11
Sources: TSR, Katz, Boriello &amp; Vahid
Eliminating Hazards Example
A
• F(A,B,C,D)=Σm(1,3,5,7,8,9,12,13)
• Test two single bit input transitions:
– 1100 -&gt; 1101
– 1100 -&gt; 0101
A
C
C’
0
0
1
1
1
1
1
1
1
1
0
0
0
0
0
0
D
B
Z
D
12
Sources: TSR, Katz, Boriello &amp; Vahid
6
CSE140: Components and Design Techniques
for Digital Systems
Regular logic implementation
Tajana Simunic Rosing
13
Sources: TSR, Katz, Boriello &amp; Vahid
AND-OR-invert gates
• AOI function: three stages of logic — AND, OR, Invert
– multiple gates &quot;packaged&quot; as a single circuit block
possible implementation
logical concept
A
B
Z
C
D
AND
OR
2x2 AOI gate
symbol
Z
C
D
NAND
Invert
&amp;
+
&amp;
A
B
NAND
3x2 AOI gate
symbol
Invert
&amp;
+
&amp;
14
Sources: TSR, Katz, Boriello &amp; Vahid
7
Conversion to AOI forms
• General procedure to place in AOI form
– compute the complement of the function in sum-of-products form
– by grouping the 0s in the Karnaugh map
• Example: XOR implementation
– A xor B = A’ B + A B’
15
Sources: TSR, Katz, Boriello &amp; Vahid
Programmable logic arrays
• Pre-fabricated building block of many AND/OR gates
– &quot;personalized&quot; by making/breaking connections among the gates
– programmable array block diagram for sum of products form
• • •
inputs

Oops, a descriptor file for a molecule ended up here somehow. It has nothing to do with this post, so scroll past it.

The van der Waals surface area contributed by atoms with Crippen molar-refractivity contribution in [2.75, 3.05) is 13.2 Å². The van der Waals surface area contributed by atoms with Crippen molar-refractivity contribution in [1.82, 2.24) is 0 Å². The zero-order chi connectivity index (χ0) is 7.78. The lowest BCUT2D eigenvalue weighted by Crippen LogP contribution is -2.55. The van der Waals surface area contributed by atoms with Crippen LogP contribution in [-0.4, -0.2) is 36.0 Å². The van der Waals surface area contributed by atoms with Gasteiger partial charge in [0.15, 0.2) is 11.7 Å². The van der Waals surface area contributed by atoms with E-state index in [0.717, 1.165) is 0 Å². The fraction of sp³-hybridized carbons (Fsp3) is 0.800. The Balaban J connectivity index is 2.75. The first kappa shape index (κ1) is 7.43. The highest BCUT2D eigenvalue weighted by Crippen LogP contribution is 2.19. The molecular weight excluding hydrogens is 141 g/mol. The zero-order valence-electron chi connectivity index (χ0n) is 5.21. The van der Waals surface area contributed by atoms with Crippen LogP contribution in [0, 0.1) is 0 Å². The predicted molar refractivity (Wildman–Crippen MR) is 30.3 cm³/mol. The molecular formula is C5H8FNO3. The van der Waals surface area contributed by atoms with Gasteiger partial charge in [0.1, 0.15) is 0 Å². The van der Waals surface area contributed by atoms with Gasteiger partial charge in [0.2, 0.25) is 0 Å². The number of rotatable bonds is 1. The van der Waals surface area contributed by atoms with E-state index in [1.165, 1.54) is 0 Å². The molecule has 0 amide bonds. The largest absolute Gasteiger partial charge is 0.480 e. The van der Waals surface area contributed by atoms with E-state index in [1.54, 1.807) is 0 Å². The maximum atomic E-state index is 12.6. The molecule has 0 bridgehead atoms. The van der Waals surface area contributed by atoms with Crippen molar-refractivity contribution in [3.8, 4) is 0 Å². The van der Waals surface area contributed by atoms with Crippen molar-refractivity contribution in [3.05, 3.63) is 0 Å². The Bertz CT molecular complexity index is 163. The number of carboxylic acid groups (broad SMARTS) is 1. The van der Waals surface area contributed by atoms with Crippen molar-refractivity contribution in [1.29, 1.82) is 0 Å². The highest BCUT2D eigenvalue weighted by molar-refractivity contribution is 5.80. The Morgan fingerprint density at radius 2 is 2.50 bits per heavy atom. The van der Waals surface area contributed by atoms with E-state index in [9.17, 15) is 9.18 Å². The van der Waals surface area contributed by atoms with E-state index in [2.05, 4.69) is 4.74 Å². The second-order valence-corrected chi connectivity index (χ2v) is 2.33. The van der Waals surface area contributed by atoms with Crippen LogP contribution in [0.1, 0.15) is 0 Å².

AND
array
product
terms
OR
array
outputs
• • •
16
Sources: TSR, Katz, Boriello &amp; Vahid
8
Enabling concept
• Shared product terms among outputs
17
Sources: TSR, Katz, Boriello &amp; Vahid
Before &amp; after programming
• Two different technologies:
– fuse (normally connected, break unwanted ones)
– anti-fuse (normally disconnected, make wanted connections)
A
B
C
AB
B'C
AC'
B'C'
A
F0
Before
F1
After
F2
F3
18
Sources: TSR, Katz, Boriello &amp; Vahid
9
Programmable logic array example
• Multiple functions of A, B, C
–
–
–
–
–
–
F1 = A B C
F2 = A + B + C
F3 = A' B' C'
F4 = A' + B' + C'
F5 = A xor B xor C
F6 = A xnor B xnor C
full decoder as for memory address
bits stored in memory
A B C
A'B'C'
A'B'C
A'BC'
A'BC
A
0
0
0
0
1
1
1
1
B
0
0
1
1
0
0
1
1
C
0
1
0
1
0
1
0
1
F1 F2
0 0
0 1
0 1
0 1
0 1
0 1
0 1
1 1
F3 F4
1 1
0 1
0 1
0 1
0 1
0 1
0 1
0 0
F5 F6
0 0
1 1
1 1
0 0
1 1
0 0
0 0
1 1
AB'C'
AB'C
ABC'
ABC
F1 F2 F3 F4 F5
F6
19
Sources: TSR, Katz, Boriello &amp; Vahid
PALs and PLAs
• Programmable logic array (PLA)
– what we've seen so far
– unconstrained fully-general AND and OR arrays
• Programmable array logic (PAL)
– constrained topology of the OR array
– innovation by Monolithic Memories
– faster and smaller OR plane
a given column of the OR array
has access to only a subset of
the possible product terms
20
Sources: TSR, Katz, Boriello &amp; Vahid
10
Example
• Map the following functions to the PLA below:
A B C
– W = AB + A’C’ + BC’
– X = ABC + AB’ + A’B